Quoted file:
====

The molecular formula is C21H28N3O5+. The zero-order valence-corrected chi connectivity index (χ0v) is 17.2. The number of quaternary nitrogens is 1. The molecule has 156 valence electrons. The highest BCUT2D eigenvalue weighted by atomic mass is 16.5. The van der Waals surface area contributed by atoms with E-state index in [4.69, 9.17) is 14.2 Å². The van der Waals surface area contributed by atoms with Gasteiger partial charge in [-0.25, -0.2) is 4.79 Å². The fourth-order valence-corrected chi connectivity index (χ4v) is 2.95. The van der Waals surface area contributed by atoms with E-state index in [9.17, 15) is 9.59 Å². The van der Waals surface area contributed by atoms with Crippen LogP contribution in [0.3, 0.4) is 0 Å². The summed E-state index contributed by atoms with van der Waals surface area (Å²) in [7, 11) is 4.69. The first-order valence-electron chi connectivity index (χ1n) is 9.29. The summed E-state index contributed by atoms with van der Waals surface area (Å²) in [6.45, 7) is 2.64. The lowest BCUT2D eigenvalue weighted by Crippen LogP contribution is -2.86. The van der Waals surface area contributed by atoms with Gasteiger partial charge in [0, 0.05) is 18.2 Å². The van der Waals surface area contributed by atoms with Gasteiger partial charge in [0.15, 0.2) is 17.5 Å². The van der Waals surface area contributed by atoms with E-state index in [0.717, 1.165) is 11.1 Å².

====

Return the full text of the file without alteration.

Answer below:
The molecular formula is C21H28N3O5+. The zero-order valence-corrected chi connectivity index (χ0v) is 17.2. The number of quaternary nitrogens is 1. The molecule has 156 valence electrons. The highest BCUT2D eigenvalue weighted by atomic mass is 16.5. The van der Waals surface area contributed by atoms with E-state index in [4.69, 9.17) is 14.2 Å². The van der Waals surface area contributed by atoms with Gasteiger partial charge in [-0.25, -0.2) is 4.79 Å². The fourth-order valence-corrected chi connectivity index (χ4v) is 2.95. The van der Waals surface area contributed by atoms with E-state index in [9.17, 15) is 9.59 Å². The van der Waals surface area contributed by atoms with Crippen LogP contribution in [0.3, 0.4) is 0 Å². The summed E-state index contributed by atoms with van der Waals surface area (Å²) in [7, 11) is 4.69. The first-order valence-electron chi connectivity index (χ1n) is 9.29. The summed E-state index contributed by atoms with van der Waals surface area (Å²) in [6.45, 7) is 2.64. The lowest BCUT2D eigenvalue weighted by Crippen LogP contribution is -2.86. The van der Waals surface area contributed by atoms with Gasteiger partial charge in [0, 0.05) is 18.2 Å². The van der Waals surface area contributed by atoms with Gasteiger partial charge in [0.15, 0.2) is 17.5 Å². The van der Waals surface area contributed by atoms with E-state index in [0.717, 1.165) is 11.1 Å².